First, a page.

A rapid gender analysis of the August 2020 Beirut explosion

On August 4 2020, the devastating Beirut explosion shook the whole city to its core, taking the lives of 191 persons (120 males, 58 females, and 13 unspecified), wounding at least 6,500, and leaving 300,000 people displaced. The impact of the explosion compounded with the worst economic crisis in the history of Lebanon and the COVID-19 pandemic is likely to significantly push back what gains have been made on gender equality in the country. This report assesses how diverse women, men, girls, boys, and gender minorities were affected, with a close look at the specific impact on older, disabled, refugee, migrant, and LBQT (lesbian, bisexual, queer, and trans) women.

This report was conducted by CARE, in partnership with ABAAD, UNESCWA, UNFPA, and UN Women.

  • We found that of the affected households living in the explosion radius, 8% were older women living alone, and 51% self-identified as female-headed, who have increased vulnerabilities around economic stability and risks of gender-based violence.
  • Approximately 5% reported family members who were pregnant or lactating and whose access to continuous reproductive and health services has been disrupted.
  • According to initial estimates, men were more likely to die from the explosion, while women were more likely to be injured.
  • The impact of the explosion has already seen a reduction in employment opportunities for women; female headed households were 10% less likely than male headed households to report at least one member generating income in the weeks after the explosion.
  • Risks of sexual and gender-based violence increased, due to multiple families living in crowded settings and the lack of public streetlights.
  • Understanding the gender specific nature of intersectional risks and taking into account voices and demands from feminist, women’s rights, and LGBTIQ+ actors in Lebanon is critical to avoiding harm and facilitating equitable and empowering humanitarian response and recovery interventions to the Beirut port explosion. 

The assessment combines a secondary review of existing data with primary data collection. Secondary analysis included reviewing 45 reports, sit-reps, and needs assessments published by United Nations (UN) agencies, international and non-governmental organizations (I/NGOs) since the explosion and conducting gender analysis on three quantitative datasets from assessments carried out in response to the explosion. Primary data consisted of 16 key informant interviews (KIIs), 4 focus group discussions (FGDs) with 17 participants, and 16 community interviews – a total of 49 people overall.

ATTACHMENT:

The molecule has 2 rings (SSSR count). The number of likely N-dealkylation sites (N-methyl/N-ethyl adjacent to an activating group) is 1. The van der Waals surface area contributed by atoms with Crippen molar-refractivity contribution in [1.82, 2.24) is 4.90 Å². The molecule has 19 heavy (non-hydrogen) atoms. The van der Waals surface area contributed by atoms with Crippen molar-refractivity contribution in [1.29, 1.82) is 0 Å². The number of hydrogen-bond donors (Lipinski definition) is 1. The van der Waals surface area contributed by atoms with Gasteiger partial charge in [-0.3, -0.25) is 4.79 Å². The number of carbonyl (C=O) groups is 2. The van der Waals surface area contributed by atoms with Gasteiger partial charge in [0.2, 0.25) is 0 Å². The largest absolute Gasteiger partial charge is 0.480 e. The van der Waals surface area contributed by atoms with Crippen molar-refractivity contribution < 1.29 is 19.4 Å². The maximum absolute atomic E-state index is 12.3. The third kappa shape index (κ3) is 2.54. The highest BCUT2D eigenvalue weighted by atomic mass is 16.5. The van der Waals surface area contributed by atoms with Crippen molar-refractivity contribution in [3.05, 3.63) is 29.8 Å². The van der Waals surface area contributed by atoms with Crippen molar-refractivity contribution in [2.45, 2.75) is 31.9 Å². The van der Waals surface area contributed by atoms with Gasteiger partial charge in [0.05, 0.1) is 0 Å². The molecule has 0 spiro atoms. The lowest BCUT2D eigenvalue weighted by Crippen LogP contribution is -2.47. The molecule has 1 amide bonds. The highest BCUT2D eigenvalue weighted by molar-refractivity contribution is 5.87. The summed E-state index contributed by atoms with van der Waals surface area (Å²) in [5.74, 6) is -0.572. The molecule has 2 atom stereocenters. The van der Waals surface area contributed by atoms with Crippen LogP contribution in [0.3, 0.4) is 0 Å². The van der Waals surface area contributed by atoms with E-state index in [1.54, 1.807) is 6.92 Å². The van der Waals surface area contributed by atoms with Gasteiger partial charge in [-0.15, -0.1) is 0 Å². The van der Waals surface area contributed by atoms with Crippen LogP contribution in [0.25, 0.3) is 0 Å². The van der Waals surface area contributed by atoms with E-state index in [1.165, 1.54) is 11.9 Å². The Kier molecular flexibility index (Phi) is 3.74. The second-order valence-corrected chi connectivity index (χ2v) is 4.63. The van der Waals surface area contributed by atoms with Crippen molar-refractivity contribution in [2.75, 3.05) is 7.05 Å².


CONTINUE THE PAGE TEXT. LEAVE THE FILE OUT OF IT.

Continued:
• Countries: Lebanon
  • Co-authors: UN Women, UNFPA, ESCWA, ABAAD
  • Published: October 2020

Related Publications

Made by Women: Impact report 2020

The Made by Women strategy seeks to ensure women in the garment industry have access to decent jobs, are free from violence and harassment and can give voice to their rights at work. Engaging with women, businesses, governments and... Read more...

Our Best Shot: Women frontline health workers in other countries are keeping you safe from COVID-19

This report argues that women frontline health workers – who deliver the ‘last mile’ of vaccination programmes and make vaccinations possible – do not get the protection, recognition, equality, and pay that they deserve. Vaccines are... Read more...

Stop Telling Half The Story: The UK government must deliver on women’s leadership in 2021

Women and girls’ priorities must be central to crisis response, and the best way to make this happen is to have them lead efforts to prevent and respond. This briefing paper sets out how and why the UK in 2021 must be a global champion for... Read more...

Opening open government: Women’s rights organisations and the Open Government Partnership in the Philippines

This research was funded by the Feminist Open Government Initiative, which uses research and action to encourage governments and civil society to champion initiatives leading to gender advancements in and through open government. This includes... Read more...

Gender-based violence and COVID-19: The complexities of responding to ‘the shadow pandemic’

This CARE policy brief explores the unique factors of the COVID-19 pandemic that increase the risk of gender-based violence for girls and women, particularly in crisis-affected settings. The brief considers the implications for humanitarian and... Read more...

Transforming leadership, challenging injustice: CARE’s approach to achieving women’s equal voice and leadership in public life and decision-making

Women’s marginalisation in public life and under-representation in decision-making and leadership perpetuates gender injustice. Supporting women to have a say in decisions that affect their lives is a strategy for achieving equitable and... Read more...

Girl-driven change: Meeting the needs of adolesent girls during COVID-19 and beyond

As a result of the circumstances brought on by COVID-19, adolescent girls face myriad risks — ranging from an increased likelihood of exposure to violence and early marriage, to learning, health and economic losses. This report draws upon... Read more...